La damnation de Faust


    • Marguerite
    • Faust
    • Méphistophélès
    • Brander
    • Voice from heaven
      • Anna Charim
      • Miho Kinoshita
    • Dancer
      • Ini Dill / Renske Endel / Ula Liagaité / Carla Morera Cruzate / Martin Buczkó / Jofre Carabén van der Meer / Floris Dahlgrün / Connor Dowling / Damian Dudkiewicz / Carl Harrison / Angelo Smimmo / François Testory / Victor Villarreal

    Sung in French with German surtitles
    approx. 2:40 h | including 1 interval
    VORWORT
    Pre-performance lecture, 45 minutes prior to each performance (in German)
    Referee: Benjamin Wäntig
    Eine Produktion der English National Opera London, La Fondazione Teatro Massimo Palermo und De Vlaamse Opera Antwerpen
    • Synopsis

      Our production follows the trajectory of German art and history from the nineteenth to the mid-twentieth century.

      PART 1
      Méphistophélès introduces himself: he will be puppet-master for the evening.
      The figure of a man – Faust – moves through the forest. He is carrying a heavy burden. Sensing the return of spring, he becomes absorbed by the wonders of Nature. His solitude is interrupted and he retreats to higher ground where he revels in a glorious sunset before falling asleep. Workers returning from the fields disturb his rest. They enjoy a fair at which a May Queen is borne in. The crowd drags Faust down from his vantage point and forces him to be the May Queen’s knight. Humiliated by their antics, he manages to get away.
      Dawn breaks. A cavalry parade heralds the appearance of the crowned heads of Europe. During an elegant tea party, old alliances are broken and new ones formed as the rulers carve up the map of the world between them. The mounting tension leads to a war in which millions die.

      PART 2
      Faust attempts to retreat from the chaos of the carnage. He picks his way across the battlefield. Trapped in his own despair, he resolves to commit suicide. Méphistophélès, who has been watching him, intervenes: more fun can be had by keeping Faust alive. Méphistophélès conjurors up a ruined church now serving as an army field hospital, where Faust is called upon to assist in surgical operations which results in his discovering a new determination to live. Méphistophélès offers to rescue Faust from his drab and cerebral existence by showing him real life and fulfilling his most secret dreams. Faust accepts.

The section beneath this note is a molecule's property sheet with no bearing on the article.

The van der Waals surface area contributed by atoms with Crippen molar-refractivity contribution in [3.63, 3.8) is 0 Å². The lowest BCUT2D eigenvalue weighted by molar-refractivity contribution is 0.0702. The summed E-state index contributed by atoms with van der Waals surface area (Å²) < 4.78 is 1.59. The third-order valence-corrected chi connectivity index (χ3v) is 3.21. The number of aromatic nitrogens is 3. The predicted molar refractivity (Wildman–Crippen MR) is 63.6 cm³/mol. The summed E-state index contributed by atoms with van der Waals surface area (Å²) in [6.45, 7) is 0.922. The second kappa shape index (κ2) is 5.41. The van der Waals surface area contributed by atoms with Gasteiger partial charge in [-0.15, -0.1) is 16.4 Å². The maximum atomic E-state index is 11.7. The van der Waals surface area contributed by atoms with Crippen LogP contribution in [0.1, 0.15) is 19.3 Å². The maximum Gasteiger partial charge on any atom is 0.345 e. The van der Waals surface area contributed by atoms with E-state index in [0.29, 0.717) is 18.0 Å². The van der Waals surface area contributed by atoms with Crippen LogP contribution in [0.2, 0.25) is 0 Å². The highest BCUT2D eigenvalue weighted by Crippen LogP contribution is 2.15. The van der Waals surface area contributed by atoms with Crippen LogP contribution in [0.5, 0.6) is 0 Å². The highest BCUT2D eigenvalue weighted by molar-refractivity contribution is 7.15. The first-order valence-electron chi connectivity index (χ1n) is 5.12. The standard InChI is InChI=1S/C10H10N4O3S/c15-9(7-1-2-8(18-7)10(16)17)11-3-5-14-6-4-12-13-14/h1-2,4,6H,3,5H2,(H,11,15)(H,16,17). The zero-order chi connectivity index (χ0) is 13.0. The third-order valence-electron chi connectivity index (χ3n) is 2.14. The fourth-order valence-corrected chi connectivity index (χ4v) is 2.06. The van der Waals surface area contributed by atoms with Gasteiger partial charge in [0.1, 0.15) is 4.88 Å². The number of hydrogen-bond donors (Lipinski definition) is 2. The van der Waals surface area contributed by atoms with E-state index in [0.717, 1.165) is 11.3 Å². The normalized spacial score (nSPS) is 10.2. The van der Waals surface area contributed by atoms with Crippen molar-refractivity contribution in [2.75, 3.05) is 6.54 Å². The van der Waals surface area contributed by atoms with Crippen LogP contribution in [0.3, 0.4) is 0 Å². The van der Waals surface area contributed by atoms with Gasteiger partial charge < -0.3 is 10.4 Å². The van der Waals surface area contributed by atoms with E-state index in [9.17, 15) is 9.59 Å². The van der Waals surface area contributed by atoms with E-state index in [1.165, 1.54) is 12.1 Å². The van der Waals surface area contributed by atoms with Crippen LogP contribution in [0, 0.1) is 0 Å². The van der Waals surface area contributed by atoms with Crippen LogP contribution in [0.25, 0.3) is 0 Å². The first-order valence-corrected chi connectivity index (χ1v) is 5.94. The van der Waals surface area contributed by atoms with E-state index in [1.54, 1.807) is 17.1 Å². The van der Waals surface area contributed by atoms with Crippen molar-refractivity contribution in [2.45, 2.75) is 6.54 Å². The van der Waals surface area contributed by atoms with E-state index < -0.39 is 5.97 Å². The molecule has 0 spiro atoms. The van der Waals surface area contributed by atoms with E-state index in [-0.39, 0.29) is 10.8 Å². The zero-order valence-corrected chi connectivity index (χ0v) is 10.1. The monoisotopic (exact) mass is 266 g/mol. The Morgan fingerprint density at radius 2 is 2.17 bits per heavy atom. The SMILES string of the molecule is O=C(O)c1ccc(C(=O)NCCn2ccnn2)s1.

Méphistophélès and Faust enter a Bierkeller in the Weimar Republic. Brander sings an anti-Bolshevik diatribe and it becomes clear that he and his fellow revellers are in fact Nazi Brown Shirts. Méphistophélès responds with his own satiric, anti-Semitic cabaret number. When a Jew is beaten up, Faust leaves in disgust and demands that Méphistophélès returns him home.
      Méphistophélès lulls Faust to sleep. When Faust awakes he finds himself at an elegant cocktail party among the Nazi high command. He catches sight of a beautiful young woman – is it Marguerite? Before he can approach her, a Wagnerian entertainment is staged for the guests. The crowd serenades Faust and he drifts off to sleep dreaming only of Marguerite. He demands that Méphistophélès takes him to her. Méphistophélès warns Faust that he must obey his instructions if he wants her for his own. Faust is swept up by a group of army recruits as Germany celebrates its growing power and pride.

      PART 3
      Méphistophélès has brought Faust to where Marguerite lives. Faust revels in the heady atmosphere of her apartment. When Marguerite returns, Faust hides. Entranced by the image of a soldier on the billboard opposite, Marguerite sings the ballad of the King of Thule. Faust appears beside her and they become lovers. Meanwhile, the events of Kristallnacht take place outside. When Nazi storm troopers raid the apartment block, Méphistophélès bundles Faust out of the building; Marguerite, however, is arrested.

      PART 4
      Groups of Jews sit among piles of luggage, awaiting transportation. Marguerite is among them. Everyone is loaded onto a goods train.
      Still restless and unsatisfied, Faust seeks bitter solace in the power and danger of Nature. Méphistophélès tells Faust that Marguerite has been imprisoned. She can be saved, but only if Faust promises to serve him. Faust agrees and they immediately set off, not to rescue Marguerite as Faust believes, but for the abyss of Hell where Méphistophélès is received in triumph.
      In a final tableau, Marguerite’s soul is received in Heaven.